put in camel-lite, of course), Kjartan Maraas's 0 vs. NULL changes,
Milan Crha's changes (set-label, compiler warnings, etc).

Using this changeset you can follow the changes to camel-lite:

http://tinymail.org/trac/tinymail/changeset/2823


Note about compiler warnings: camel-lite contains fixes for -pedantic
warnings. When making differences, you might find compiler-warning fixes
that you wouldn't expect with -Wall. Camel-lite right now has two or
three things that are problematic and not yet fixed for -pedantic:

 - Enumerations that exceed the size of an int, which are not allowed in
   ANSI C (or C99, I don't remember exactly).

 - Casting function pointers to (void*) which also isn't allowed (but I
   have no idea how else I can store them in a GHashTable, which is what
   Camel is doing at some locations)


Some of the changes to camel-lite might not be welcomed to camel. Among
them I expect the changes to camel-object not to be interested (some of
these changes cut one or two bytes from the CamelObject's size and put
some more and also less locking-on-signal-emissions in place). Others
are more clear like features that are just not interesting. And yet
others are just not done in a clean way.

On future plans for camel-lite: I'm interested in implementing QRSYNC
next to the CONDSTORE support. Although only one IMAP server already
supports this (Isode's Mbox).


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Re: [Evolution-hackers] Let the porting begin

2007-10-07 Thread Philip Van Hoof
On Sun, 2007-10-07 at 14:15 +0200, Philip Van Hoof wrote:
 Hi there,

 Using this changeset you can follow the changes to camel-lite:
 
   http://tinymail.org/trac/tinymail/changeset/2823

More such commits to Tinymail's camel-lite happened today. Nearly all of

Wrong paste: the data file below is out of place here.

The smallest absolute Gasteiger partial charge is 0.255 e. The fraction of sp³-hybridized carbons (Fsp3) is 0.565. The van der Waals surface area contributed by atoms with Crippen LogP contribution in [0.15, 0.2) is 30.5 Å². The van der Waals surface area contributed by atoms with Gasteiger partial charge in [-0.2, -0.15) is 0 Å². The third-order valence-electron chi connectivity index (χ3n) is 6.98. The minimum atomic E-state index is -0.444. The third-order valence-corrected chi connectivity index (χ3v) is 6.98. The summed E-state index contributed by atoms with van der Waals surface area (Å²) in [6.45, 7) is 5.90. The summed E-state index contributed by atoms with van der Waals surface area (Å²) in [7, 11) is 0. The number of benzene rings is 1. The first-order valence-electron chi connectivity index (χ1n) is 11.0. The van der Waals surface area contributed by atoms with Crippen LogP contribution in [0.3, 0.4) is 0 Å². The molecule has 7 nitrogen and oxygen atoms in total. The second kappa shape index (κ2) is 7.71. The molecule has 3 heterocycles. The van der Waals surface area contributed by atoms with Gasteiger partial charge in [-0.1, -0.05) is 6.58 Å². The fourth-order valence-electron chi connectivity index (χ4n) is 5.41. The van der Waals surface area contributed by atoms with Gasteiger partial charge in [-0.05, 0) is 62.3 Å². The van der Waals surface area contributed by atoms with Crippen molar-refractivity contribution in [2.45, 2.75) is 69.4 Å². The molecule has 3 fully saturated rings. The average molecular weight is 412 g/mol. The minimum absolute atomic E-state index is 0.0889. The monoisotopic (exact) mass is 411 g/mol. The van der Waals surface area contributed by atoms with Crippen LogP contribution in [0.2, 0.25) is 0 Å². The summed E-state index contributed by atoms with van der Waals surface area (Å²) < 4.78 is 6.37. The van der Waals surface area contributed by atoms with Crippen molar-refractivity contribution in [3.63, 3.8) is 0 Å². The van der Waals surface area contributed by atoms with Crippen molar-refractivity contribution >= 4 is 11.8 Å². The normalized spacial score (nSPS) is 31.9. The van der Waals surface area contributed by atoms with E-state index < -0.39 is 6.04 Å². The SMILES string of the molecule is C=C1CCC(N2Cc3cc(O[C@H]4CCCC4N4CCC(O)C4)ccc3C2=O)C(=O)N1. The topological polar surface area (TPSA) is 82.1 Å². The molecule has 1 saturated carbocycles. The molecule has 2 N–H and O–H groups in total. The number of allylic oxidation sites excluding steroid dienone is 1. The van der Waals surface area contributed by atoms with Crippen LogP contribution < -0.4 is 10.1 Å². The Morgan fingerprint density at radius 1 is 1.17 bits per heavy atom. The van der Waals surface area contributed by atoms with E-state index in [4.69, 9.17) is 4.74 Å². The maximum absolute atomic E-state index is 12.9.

those are merging work in action. After today, using KDiff3 or any other
tool that can recursively compare two directories should be painless and
straight forward on ./libtinymail-camel/camel-lite/camel
vs. ./evolution-data-server/camel


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[Evolution-hackers] Patch that fixes compilation warnings on iconv-detect.c

2007-10-04 Thread Philip Van Hoof
These compilation warnings prevent -Wall -Werror as the configure stage
fails if CFLAGS is set that way.

http://bugzilla.gnome.org/show_bug.cgi?id=483301

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[Evolution-hackers] Memory leak in Camel's CamelDiscoFolder's getv

2007-09-26 Thread Philip Van Hoof

There's a memory leak in camel-disco-folder.c

static int
disco_getv(CamelObject *object, CamelException *ex, CamelArgGetV *args)
{
int i, count=0;
guint32 tag;

for (i=0;iargs-argc;i++) {
CamelArgGet *arg = args-argv[i];

tag = arg-tag;

switch (tag  CAMEL_ARG_TAG) {
case CAMEL_OBJECT_ARG_PERSISTENT_PROPERTIES:
case CAMEL_FOLDER_ARG_PROPERTIES: {
CamelArgGetV props;

props.argc = 1;
props.argv[0] = *arg;
((CamelObjectClass *)parent_class)-getv(object, ex, 
props);
---*arg-ca_ptr = g_slist_concat(*arg-ca_ptr, 
g_slist_copy(disco_folder_properties));
break; }
/* disco args */
case CAMEL_DISCO_FOLDER_ARG_OFFLINE_SYNC:
*arg-ca_int = ((CamelDiscoFolder 
*)object)-offline_sync;
break;
default: